No matter, it was of critical importance for at least this one time, and with a touch of the fax button, the now disembodied card was wafting toward Ohio to free our imprisoned personages. Two days later, the box arrived, in one piece with all statues intact and the packing material (new clothes and boots) more or less undamaged.

Without further ado, I present to you the infamous Artisanats Personages:

The 15 personages: I don't think they'll be coming down until after my birthday in January.

Two of the magi and their camel (actually, it's a dromedary).

Two shepherds, their donkey, Joseph (in blue) and the innkeeper's wife (Mary needed a midwife, didn't she?).

Mary and the baby Jesus.

Photos do not do this creche justice. The figures are so beautiful, you want to cry. All the ridiculous labor and hassle and waiting has been worth it all. This is art for a lifetime.

I believe I will be repeating the prior sentences in a few months, substituting the word "Katie" for "the figures." I don't think we'll be sending our infant daughter back from China in a DHL box, though. She is one little figurine that I'll be carrying on the airplane.

I'd better start learning some Mandarin soon...

Sunday, October 15, 2006

What is Truth?

Pilate said to him, “what is truth?” (The Gospel of John, chapter 18, verse 38.)

We’ve been asking that question ever since. Lately, what with the demythologizers and the existentialists and the deconstructionists, the whole notion has gotten a lot foggier. The Oxford English Dictionary isn’t all that helpful either: it defines “the truth” as “that which is true as opposed to false.”

Going to the word “true” we get “in accordance with fact or reality; genuine; real or actual.” For you budding etymologists chasing word origins (as opposed to entomologists chasing little bugs around), the word is from Old English treawe, meaning steadfast or loyal.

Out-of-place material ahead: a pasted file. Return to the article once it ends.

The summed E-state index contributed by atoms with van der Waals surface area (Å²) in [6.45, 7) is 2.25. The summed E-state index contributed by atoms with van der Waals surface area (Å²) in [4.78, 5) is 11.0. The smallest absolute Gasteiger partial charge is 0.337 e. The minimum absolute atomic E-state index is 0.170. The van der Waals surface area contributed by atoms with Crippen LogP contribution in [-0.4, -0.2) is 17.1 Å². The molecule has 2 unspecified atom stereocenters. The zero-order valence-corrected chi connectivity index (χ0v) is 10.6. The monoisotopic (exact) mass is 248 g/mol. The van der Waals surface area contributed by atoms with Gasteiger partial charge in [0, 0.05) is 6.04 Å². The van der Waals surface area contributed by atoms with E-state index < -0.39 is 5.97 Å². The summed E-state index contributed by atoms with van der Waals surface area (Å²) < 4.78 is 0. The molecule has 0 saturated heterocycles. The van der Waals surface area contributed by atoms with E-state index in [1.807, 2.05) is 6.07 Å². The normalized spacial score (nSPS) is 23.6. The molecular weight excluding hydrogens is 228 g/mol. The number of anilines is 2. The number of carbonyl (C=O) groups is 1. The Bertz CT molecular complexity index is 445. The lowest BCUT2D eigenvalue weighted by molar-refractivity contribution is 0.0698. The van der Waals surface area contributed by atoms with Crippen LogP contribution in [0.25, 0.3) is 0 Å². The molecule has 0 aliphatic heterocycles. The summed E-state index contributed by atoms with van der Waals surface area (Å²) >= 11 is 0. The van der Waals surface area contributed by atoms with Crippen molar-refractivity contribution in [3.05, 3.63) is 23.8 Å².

Mark Twain popularized British Prime Minister Benjamin Disraeli's statement, "There are three kinds of lies: lies, damn lies, and statistics." Having grown up in a household of 4 loquacious boys who preferred debate to fisticuffs, I know better than most that one can find statistics or facts to bolster even the most outrageous position.

“Mean Joe Green is the toughest defensive lineman in football.”

“Uh uh, Too Tall Jones is.”

“No way! Mean Joe hits harder cuz he weighs more.”

“Forget it! Too Tall is so tall, when he tackles you, he falls over on top of you and crushes you.”

“Does not!”

“Does too!”

“No way!”


At that point, the debate usually fell into ad hominem arguments, sometimes verbal, sometimes more physical (only to demonstrate for argument’s sake how Mean Joe actually hit or Too Tall actually fell on top of you). This phase of the debate rarely lasted very long, since my Dad usually resorted to the “Divine Right of Kings” argument to silence our debate.

“Shut up and sit down! You’re blocking the game.”

“Why should we?”

“Because I’m your father and I said so.”

Since that is a non sequitur that is unwise to attempt to breach, we usually sat down until the next infinitely important debate began minutes later.